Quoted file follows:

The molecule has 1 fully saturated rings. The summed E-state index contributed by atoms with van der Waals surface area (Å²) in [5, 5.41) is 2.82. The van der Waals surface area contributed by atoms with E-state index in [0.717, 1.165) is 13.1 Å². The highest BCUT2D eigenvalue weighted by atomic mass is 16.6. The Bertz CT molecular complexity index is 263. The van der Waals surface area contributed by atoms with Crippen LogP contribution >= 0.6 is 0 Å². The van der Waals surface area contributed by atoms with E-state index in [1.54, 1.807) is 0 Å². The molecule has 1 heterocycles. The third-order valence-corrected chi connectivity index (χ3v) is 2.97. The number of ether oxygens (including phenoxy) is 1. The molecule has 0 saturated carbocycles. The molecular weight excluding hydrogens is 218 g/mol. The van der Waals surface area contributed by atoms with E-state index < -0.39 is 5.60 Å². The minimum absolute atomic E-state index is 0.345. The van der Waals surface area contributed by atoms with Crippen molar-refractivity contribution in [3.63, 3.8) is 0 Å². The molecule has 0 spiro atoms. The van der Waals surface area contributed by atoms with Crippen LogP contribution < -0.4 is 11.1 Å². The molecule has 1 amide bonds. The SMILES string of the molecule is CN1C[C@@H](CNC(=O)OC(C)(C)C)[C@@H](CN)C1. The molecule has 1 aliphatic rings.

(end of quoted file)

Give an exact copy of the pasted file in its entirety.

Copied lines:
The molecule has 1 fully saturated rings. The summed E-state index contributed by atoms with van der Waals surface area (Å²) in [5, 5.41) is 2.82. The van der Waals surface area contributed by atoms with E-state index in [0.717, 1.165) is 13.1 Å². The highest BCUT2D eigenvalue weighted by atomic mass is 16.6. The Bertz CT molecular complexity index is 263. The van der Waals surface area contributed by atoms with Crippen LogP contribution >= 0.6 is 0 Å². The van der Waals surface area contributed by atoms with E-state index in [1.54, 1.807) is 0 Å². The molecule has 1 heterocycles. The third-order valence-corrected chi connectivity index (χ3v) is 2.97. The number of ether oxygens (including phenoxy) is 1. The molecule has 0 saturated carbocycles. The molecular weight excluding hydrogens is 218 g/mol. The van der Waals surface area contributed by atoms with E-state index < -0.39 is 5.60 Å². The minimum absolute atomic E-state index is 0.345. The van der Waals surface area contributed by atoms with Crippen molar-refractivity contribution in [3.63, 3.8) is 0 Å². The molecule has 0 spiro atoms. The van der Waals surface area contributed by atoms with Crippen LogP contribution < -0.4 is 11.1 Å². The molecule has 1 amide bonds. The SMILES string of the molecule is CN1C[C@@H](CNC(=O)OC(C)(C)C)[C@@H](CN)C1. The molecule has 1 aliphatic rings.